In mid-March, Yale closed the campus sending nonessential staff and faculty to work from home. In living rooms, basements, on couches and kitchen chairs, everyone is working to keep the university moving, and some are performing small miracles. Two teams helped bring in much needed Personal Protective Equipment (PPE) to New Haven—Relocation and Logistics Management (RLM) and Transportation, Receiving and Storage (TR&S). These very dedicated teams are led by Donald Relihan, Director of Support Services, and they are amazing.
In late March, Diane Brown, RLM Manager, received a call from the School of Medicine asking for help. Several shipments of PPEs were coming in from overseas and needed customs clearance. These parcels were the result of doctors, faculty, and staff from the School of Medicine, Yale China Association, and some alumni personally calling non-profit organizations soliciting PPE donations. During the past several weeks, RLM and TR&S worked frantically to coordinate dozens of shipments. Michael Madera, TR&S Manager, worked with a reduced staff dispatching drivers all over New Haven to pick up boxes of masks, surgical gowns, and more. These PPEs are now housed at West Campus where they are inspected by Yale Environmental Health and Safety before distribution to Yale New Haven Hospital and Yale Health.
Don Relihan recently shared how these two teams made this happen almost effortlessly.
How is this different from what your teams normally do?
My teams handle large and small imports and exports on a regular basis. So, while this was somewhat standard procedure, it was more critical and urgent than normal. Everyone working on this project realizes how important PPEs are and worked tirelessly to get everything here. One big difference is normally shipments come straight to our loading docks and not people’s homes, so dispatching drivers outside of our campus was a little unusual.
What were some considerations, given the pandemic?
The biggest issue was clearing items through customs. Diane didn’t always have the appropriate paperwork available to clear shipments. She would field enormous amounts of email and phone calls to get exactly what she needed while keeping up on U.S. Customs regulations that were changing daily. Clearing customs is a complex business during normal times, but she was able to work with our brokers to get 100% of all the shipments cleared.
What past experiences or skills helped your team deal with such a fast-moving and enormous task?
Honestly, dealing with importing shipments from all over the world on a weekly basis is nothing new for us. The biggest challenge is that we have a reduced number of staff right now. While some coordination can be done remotely, a lot requires hands-on. I commend my staff for coming in and getting this done. I’m lucky to have a great team and proud of all of them.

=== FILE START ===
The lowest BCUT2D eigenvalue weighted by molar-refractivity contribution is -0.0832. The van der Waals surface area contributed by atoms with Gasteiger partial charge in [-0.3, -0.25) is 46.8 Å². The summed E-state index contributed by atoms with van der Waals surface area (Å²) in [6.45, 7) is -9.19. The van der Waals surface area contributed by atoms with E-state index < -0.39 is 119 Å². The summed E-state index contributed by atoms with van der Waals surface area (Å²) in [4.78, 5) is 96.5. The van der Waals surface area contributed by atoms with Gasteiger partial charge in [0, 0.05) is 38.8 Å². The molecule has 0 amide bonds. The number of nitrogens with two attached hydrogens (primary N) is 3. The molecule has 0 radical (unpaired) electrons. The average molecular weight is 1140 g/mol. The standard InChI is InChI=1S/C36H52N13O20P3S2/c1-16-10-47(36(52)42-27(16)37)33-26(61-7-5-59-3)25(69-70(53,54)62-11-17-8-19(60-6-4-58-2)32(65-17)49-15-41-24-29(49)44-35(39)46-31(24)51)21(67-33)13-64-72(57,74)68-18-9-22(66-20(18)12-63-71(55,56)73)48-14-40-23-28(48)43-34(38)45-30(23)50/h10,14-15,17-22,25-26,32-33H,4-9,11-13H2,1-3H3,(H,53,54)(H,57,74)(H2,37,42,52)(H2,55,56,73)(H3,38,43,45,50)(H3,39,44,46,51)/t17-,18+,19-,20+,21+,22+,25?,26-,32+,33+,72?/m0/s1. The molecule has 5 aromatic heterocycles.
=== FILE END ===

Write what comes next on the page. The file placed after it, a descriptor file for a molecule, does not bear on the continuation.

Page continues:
What was your biggest challenge?
Because of the urgent need, many times we only heard about shipments when they were in the air or already at the airport. Normally, you know in advance and can secure the proper paperwork and get clearances. We would get calls and emails throughout the day and night about something coming in. It took a little more time and effort than normal. Also, many packages were shipped to someone’s house, so we needed to send a driver to pick it up. Right now, we have a much smaller staff on campus and Mike Madera worked miracles to keep the process moving.
What’s your best pandemic advice for all of us?
I would say constant and clear communication between all stakeholders is so critical. We worked closely for weeks with the Yale School of Medicine, Yale China Association, Environmental Health and Safety, and Procurement. There are many people to thank for making this happen, my team is just one part of that effort. It was important that nothing slipped through the cracks that might have caused a delay because, in this case, lives are at stake.
What are you doing to stay positive and to keep your staff positive?
I try to stay in touch daily and let my managers know how much I appreciate the work they do. They, in turn, thank their staff. Everyone worked to get this done. Normally, I would stop by my areas in person — I miss that.
What positive changes do you see coming out of all of this?
I don’t know the exact count of PPE’s we have received so far. But those masks, gowns, and other materials are here and will keep healthcare workers safe and ultimately save lives. As the father of a nurse, I see that as an immediate positive. The overall positive may be that people working on the front lines driving trucks, making deliveries of food and other items will get the respect they deserve. At the end of the day, we all contributed together for the greater good.
Any special thanks?
- Josh Armstrong, EH&S
- Frederick Borrelli, Yale Medical Group
- Kevin Charbonneau, EH&S
- Dashone Hughey, Yale Medical Group
- Professor Lisa Lattanza, Department of Orthopedics
- David Youtz, President Yale-China Association
Special thanks to your team:
- Diane Brown, Relocation and Logistics Management
- Joseph Carlino, TR&S West Campus
- Leshuwn Crenshaw, TR&S and Yale Mail Service
- Michael Madera, TR&S and Yale Mail Service
- Sean McKelvey, TR&S
- Tom Schmidt, Relocation and Logistics Management